DURHAM, N.H. – The road woes continue for the Massachusetts hockey team.
The Minutemen fell to 0-5 away from Mullins Center this season with a 4-1 loss to New Hampshire at Whittemore Center Arena in front of an energized crowd of 5,320.
Losers of four straight games, the Wildcats were desperate for a win and showed it with their performance on the ice, outshooting UMass 32-23 for the game and controlling play most of the way.
The same Minutemen squad that looked dominant at home last weekend against Maine – and really for much of the season – looked flat, especially in the face of adversity midway through the second period onward.
With away contests at Boston College and Vermont on the horizon, picking up that elusive first road win won’t come easy and the frustration is becoming apparent.
“I think the first one is probably the hardest,” junior forward Troy Power said. “We need everyone on the ice to contribute and want to win and it’s gonna take everyone to get that first win.
“It’s unfortunate it’s been a (five) games now, but it’s something we want to do. It’s hard enough to do, but it’s something that if we want to be a good team it’s something we have to do. It’s frustrating.”
Fortunately for UMass (3-5-1, 1-2-1 Hockey East), the scene will shift to the friendly confines of Mullins Center, where it is undefeated this season, for the last leg of a home-and-home series against the Wildcats (2-5-1, 1-2 HEA) on Saturday at 7 p.m.
Friday’s game had the makings of a close contest through the first 30 minutes of play, but bad penalties and Justin Agosta’s second goal of the night proved costly.
With the game tied at 1-1, Agosta beat goaltender Steve Mastalerz (28 saves) on the rush to give UNH a 2-1 advantage. That’s when the problems really began. The Minutemen took three consecutive penalties over an eight-minute span and were forced to spend the rest of the second period in the defensive zone on the penalty kill.
“I thought it was a good college hockey game until the 11:19 mark of the second period,” UMass coach John Micheletto said. That 11:19 mark was the first of the three second-period penalties, which was a holding call by freshman defenseman Marc Hetnik.
This eventually left UMass exhausted and the Wildcats took advantage in the third period with a pair of goals to put the game out of reach.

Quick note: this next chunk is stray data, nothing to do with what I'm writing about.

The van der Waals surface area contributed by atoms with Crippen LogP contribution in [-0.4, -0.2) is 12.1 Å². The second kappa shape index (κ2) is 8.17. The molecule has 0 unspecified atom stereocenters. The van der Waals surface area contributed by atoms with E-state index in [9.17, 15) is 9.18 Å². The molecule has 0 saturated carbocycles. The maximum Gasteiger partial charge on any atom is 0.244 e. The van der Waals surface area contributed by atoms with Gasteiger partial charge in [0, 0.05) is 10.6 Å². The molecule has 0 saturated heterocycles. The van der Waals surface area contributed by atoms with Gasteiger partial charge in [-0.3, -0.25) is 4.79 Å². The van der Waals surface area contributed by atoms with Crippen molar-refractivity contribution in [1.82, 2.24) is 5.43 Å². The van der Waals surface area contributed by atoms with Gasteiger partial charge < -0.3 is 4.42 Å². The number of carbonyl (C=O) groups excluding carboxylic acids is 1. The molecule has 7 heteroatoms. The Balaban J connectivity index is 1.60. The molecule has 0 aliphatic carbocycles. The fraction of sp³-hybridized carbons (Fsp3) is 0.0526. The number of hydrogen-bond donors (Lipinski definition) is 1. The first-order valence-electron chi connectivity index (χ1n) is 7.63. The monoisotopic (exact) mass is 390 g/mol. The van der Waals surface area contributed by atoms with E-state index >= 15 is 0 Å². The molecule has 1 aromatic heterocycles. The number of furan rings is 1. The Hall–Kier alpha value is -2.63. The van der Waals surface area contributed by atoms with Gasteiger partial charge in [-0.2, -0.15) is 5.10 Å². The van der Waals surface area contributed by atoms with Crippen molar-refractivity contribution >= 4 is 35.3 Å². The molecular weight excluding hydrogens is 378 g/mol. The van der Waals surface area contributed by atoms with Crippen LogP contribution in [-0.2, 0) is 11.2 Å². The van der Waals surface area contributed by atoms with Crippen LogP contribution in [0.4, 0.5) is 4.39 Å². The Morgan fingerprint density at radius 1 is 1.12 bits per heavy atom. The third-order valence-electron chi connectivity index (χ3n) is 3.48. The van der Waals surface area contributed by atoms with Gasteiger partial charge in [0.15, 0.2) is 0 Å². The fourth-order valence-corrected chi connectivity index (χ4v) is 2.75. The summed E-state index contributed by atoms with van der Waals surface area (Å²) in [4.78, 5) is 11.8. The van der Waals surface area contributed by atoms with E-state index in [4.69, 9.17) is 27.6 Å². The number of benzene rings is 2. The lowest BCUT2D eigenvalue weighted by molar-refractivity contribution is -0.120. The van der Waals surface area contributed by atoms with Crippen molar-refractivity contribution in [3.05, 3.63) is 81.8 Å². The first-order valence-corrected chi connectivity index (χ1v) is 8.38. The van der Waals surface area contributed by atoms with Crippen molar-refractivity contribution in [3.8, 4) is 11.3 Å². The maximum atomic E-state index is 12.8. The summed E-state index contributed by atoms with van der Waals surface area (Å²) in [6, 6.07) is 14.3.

Casey Thrush made a pinpoint pass from behind the goal line to Kyle Smith in the slot for a one-timer 2:19 into the third. Then Trevor van Riemsdyk capped it off with a power play goal on a slap shot from the point to make it 4-1 at the 16:57 mark.
The Minutemen couldn’t recover following Smith’s goal and looked deflated the rest of the way. Micheletto said it was a result of having to kill so many penalties the period before.
“I don’t think we felt defeated,” Micheletto said. “There’s an amount of fatigue that sets in when you’ve gotta kill that many penalties. I think our guys rallied and mustered energy and scrapped in, but it changes an entire game.”
The Wildcats were on the attack from the opening faceoff and needed just one minute, 51 seconds to get on the board as Agosta beat Mastalerz with a shot from the top of the right circle that zipped by the pad, hit off the far post and went into the back of the net to give UNH the quick 1-0 advantage.
The Minutemen were heavily outplayed for the entire first period, being outshot 12-9 for the period and allowing UNH to get a number of other chances that had just missed the net. But UMass finally swung the momentum with its most reliable formula for success this season: its power play.
Jay Camper took an interference call 16:03 into the first period and the Minutemen answered at 17:38 when Steven Iacobellis redirected a shot from Power to tie the game at 1-1. It was UMass’ 14th power play goal of the season and the sixth scored by the second power play unit, which also includes Ray Pigozzi, Adam Phillips and Colin Shea.
While the Minutemen continue to have their share of success on the man-advantage this season, their effort on even strength still appears to be lacking. It’s something Power said UMass will need to improve on going forward.
“It’s always nice to get power-play goals,” he said, “but if you wanna win hockey games you’re gonna have to score five-on-five goals. That’s gotta be your main source of production and if you can be around 90 percent on the penalty kill and something close to around 25 percent on the power play you’re gonna win a lot of games.
“It’s good that we got a power play goal but we definitely need more five-on-five production.”
Nick Canelas can be reached at [email protected] and followed on Twitter @NickCanelas.